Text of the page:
Gray’s Hardware, the Talking Machine, and Four Generations

   Talking Machine Sign for Gray’s Hardware, Gloucester, circa 1900 Anonymous/ ©Fredrik D. Bodin
My research for Gray’s Hardware began a week ago when I got an email from Lynn Gray. She’s the great granddaughter of Charles A. Gray, who founded the store more than a century ago, and wanted to know if I had any photos of it. As you can see, I have a picture of Gray’s Talking Machine sign (or is it a horse-drawn billboard?). Lynn loved it, but what she really wanted was the front of the building, which was located at 129 Main Street (where Growing Pains is now). I was on a mission.
I called up an old friend and retired lobsterman, who grew up going to Gray’s for onion and potato sets (bulbs), nails, screws, and hardware.  He said it was the first shop on Cape Ann to sell Kodak photo supplies. I think they were also the first “phonograph parlor” here, which were springing up nationwide since the Talking Machine’s invention in 1877 by Thomas Edison. My friend’s circa 1900 post card appears below, showing they named the intersection “Gray’s Corner.”
From Lynn Gray: “Gray’s Hardware was built in the early 1870’s. It was started by my great grandfather, Charles A. Gray, and was later run by my grandfather Charles J. Gray. My dad, James Gray, used to ride an old fashioned bicycle with the large front wheel around Gloucester as advertising for the store. He lives and works at Kimball Union Academy in Meriden, NH. If anyone has a picture of my dad on that bicycle, now THAT’s something I’d like to see :)”
If you can help Lynn find her father on that bicycle – please let me know!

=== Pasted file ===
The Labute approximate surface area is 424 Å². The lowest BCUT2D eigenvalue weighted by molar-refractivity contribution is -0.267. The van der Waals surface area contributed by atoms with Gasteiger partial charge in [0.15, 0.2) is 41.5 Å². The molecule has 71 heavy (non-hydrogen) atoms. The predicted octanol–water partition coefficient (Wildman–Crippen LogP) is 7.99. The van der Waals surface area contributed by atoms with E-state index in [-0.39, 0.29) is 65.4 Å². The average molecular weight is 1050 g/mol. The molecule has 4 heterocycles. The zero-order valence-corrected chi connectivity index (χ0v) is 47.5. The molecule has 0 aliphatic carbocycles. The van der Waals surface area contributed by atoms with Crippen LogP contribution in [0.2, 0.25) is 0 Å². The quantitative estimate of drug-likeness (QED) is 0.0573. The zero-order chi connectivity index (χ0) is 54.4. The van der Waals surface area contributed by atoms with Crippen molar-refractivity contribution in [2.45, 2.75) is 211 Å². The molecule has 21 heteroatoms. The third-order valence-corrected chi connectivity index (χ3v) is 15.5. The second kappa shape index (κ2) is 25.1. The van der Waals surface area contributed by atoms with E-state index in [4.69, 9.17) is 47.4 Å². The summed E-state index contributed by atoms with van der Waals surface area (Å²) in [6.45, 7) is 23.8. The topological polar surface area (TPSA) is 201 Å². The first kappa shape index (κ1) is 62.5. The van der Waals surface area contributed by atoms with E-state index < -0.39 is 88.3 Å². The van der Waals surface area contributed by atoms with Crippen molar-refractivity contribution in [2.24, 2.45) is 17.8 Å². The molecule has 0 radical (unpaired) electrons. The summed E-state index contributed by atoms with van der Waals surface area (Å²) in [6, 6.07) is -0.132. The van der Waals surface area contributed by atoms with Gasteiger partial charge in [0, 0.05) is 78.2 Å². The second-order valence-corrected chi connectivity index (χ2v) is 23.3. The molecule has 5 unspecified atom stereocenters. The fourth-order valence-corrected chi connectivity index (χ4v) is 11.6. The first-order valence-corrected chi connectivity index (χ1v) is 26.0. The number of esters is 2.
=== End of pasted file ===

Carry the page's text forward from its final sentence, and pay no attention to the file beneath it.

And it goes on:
Talking Machine photograph printed from the original 5×7 inch glass negative in my darkroom. Image # A9357-002
Post card from a private collection.
Fredrik D. Bodin
Bodin Historic Photo
82 Main Street
Gloucester, MA 01930


  • I certanly remember Gray’s Hardware & Corner because growing up an living in Gloucester it was the place to shop for all hardware and paint supplies.


  • I can remember my father sending me to Gray’s Hardware for nails and spikes for his wood eastern rig. the F/V Linda B. , docked at the Fisherman’s Wharf. As a kid the store seemed to have anything you needed from A-Z.The back door was on Rogers Street leading into the Hardware supplies then up a few stairs to the Main Street store front where sporting goods to household items were kept.


  • This post card reminds me how wide Main Street always looks in old photos, probably because there weren’t big cars parked on both sides of the street. Traffic used to go both ways on Main Street, didn’t it?


  • I was just foraging for screws in the basement and came across five or six intact boxes, each containing three dozen thumb tacks made by the Moore Push Pin company, each with a Gray’s price label for .15¢


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  • Just stumbled on your information regarding Gray’s Hardware, and wanted to share a bit more detail… It was actually Lynn’s great-great grandfather who started the business in 1876, primarily as a bicycle shop which quickly became much more. The owners were Charles J Gray (the first), and then his son Charles A Gray (who died in 1963 or 1964), and then his son Charles J Gray (the second) who continued the business until 1970 (give or take a year). I worked there part time during my high school and college years in the 1960’s, and remember Jim on the big-wheel bicycle… if I ever find a picture, I’ll be sure to share it.


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